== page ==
Globalisation, language and education: A comparative study of the United States and Tanzania

Research output: Contribution to journalArticle

5 Scopus citations

Abstract

Educational language choice has been one of the most provocative issues of the 20th century and continues to be a dominant issue at the turn of the new millennium. Efforts to naturalize English as the only suitable language for post primary school education persist in many African countries, including Tanzania. In the United States the campaign for "English only" in the schools is gaining momentum, despite the increasing multilingual population in the schools. Focusing on Tanzania and the United States, this article examines the fallacy of a monolingual, English only, policy in education. It examines the ethos surrounding the debate about the language of instruction, and considers some of the detrimental effects upon students of attempting to impose a monolingual policy. Finally, the paper suggests possible roles of educators and researchers in fostering international understanding of educational language issues as one aspect of the quest for global peace and social justice in the 21st century.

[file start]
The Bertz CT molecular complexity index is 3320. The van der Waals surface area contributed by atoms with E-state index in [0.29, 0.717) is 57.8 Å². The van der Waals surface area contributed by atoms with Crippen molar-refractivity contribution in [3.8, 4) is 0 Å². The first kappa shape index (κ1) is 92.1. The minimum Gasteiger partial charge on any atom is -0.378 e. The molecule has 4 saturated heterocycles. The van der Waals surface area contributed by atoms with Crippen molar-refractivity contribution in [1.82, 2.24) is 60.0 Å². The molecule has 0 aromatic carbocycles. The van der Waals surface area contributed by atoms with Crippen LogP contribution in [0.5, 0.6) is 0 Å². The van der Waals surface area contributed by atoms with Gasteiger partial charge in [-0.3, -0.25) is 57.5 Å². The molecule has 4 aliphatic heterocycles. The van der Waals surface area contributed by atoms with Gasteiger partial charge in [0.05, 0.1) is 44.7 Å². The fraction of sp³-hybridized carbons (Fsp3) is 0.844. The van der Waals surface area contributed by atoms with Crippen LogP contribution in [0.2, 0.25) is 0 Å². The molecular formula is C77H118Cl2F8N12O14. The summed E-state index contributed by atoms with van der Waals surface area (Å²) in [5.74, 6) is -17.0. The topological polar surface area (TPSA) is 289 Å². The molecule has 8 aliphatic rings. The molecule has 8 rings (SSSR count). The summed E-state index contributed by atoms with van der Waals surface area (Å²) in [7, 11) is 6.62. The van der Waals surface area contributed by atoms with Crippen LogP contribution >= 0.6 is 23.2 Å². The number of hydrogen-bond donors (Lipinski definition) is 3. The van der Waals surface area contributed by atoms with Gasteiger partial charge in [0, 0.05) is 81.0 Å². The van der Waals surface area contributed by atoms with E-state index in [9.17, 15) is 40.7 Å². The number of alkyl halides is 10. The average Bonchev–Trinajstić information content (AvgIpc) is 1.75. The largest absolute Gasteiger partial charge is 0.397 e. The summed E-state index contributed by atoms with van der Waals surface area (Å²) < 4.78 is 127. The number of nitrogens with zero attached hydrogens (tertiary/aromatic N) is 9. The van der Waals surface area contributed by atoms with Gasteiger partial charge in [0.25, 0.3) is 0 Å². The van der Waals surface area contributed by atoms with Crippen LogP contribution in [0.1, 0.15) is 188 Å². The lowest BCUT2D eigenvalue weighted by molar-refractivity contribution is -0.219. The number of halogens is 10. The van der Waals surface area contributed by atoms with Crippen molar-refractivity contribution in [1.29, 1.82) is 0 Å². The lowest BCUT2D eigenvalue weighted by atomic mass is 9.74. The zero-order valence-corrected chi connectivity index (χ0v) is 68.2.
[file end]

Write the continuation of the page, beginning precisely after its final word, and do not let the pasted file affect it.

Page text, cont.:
Original languageEnglish (US)
Pages (from-to)267-282
Number of pages16
JournalInternational Review of Education
Volume47
Issue number3-4
DOIs
StatePublished - Oct 23 2001
Externally publishedYes

ASJC Scopus subject areas

  • Education

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